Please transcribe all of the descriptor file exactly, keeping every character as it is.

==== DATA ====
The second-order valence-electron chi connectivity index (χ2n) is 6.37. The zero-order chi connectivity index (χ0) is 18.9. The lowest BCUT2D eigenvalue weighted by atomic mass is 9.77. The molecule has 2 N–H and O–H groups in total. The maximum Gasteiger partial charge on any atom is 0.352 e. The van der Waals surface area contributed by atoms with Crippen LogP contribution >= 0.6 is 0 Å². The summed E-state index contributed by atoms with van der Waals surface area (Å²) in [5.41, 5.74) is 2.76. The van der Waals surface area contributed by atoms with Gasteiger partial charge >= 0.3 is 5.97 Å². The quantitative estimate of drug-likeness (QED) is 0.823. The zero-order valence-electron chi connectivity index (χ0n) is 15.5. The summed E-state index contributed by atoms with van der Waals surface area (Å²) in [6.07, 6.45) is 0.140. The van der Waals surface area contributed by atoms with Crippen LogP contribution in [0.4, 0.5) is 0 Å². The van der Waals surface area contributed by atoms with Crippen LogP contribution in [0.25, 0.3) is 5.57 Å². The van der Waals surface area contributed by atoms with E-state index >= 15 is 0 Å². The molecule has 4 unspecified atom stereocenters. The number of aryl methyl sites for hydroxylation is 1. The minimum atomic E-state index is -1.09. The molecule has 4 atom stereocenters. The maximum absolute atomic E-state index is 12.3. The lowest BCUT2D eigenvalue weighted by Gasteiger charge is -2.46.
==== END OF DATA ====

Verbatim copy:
The second-order valence-electron chi connectivity index (χ2n) is 6.37. The zero-order chi connectivity index (χ0) is 18.9. The lowest BCUT2D eigenvalue weighted by atomic mass is 9.77. The molecule has 2 N–H and O–H groups in total. The maximum Gasteiger partial charge on any atom is 0.352 e. The van der Waals surface area contributed by atoms with Crippen LogP contribution >= 0.6 is 0 Å². The summed E-state index contributed by atoms with van der Waals surface area (Å²) in [5.41, 5.74) is 2.76. The van der Waals surface area contributed by atoms with Gasteiger partial charge >= 0.3 is 5.97 Å². The quantitative estimate of drug-likeness (QED) is 0.823. The zero-order valence-electron chi connectivity index (χ0n) is 15.5. The summed E-state index contributed by atoms with van der Waals surface area (Å²) in [6.07, 6.45) is 0.140. The van der Waals surface area contributed by atoms with Crippen LogP contribution in [0.4, 0.5) is 0 Å². The van der Waals surface area contributed by atoms with Crippen LogP contribution in [0.25, 0.3) is 5.57 Å². The van der Waals surface area contributed by atoms with E-state index >= 15 is 0 Å². The molecule has 4 unspecified atom stereocenters. The number of aryl methyl sites for hydroxylation is 1. The minimum atomic E-state index is -1.09. The molecule has 4 atom stereocenters. The maximum absolute atomic E-state index is 12.3. The lowest BCUT2D eigenvalue weighted by Gasteiger charge is -2.46.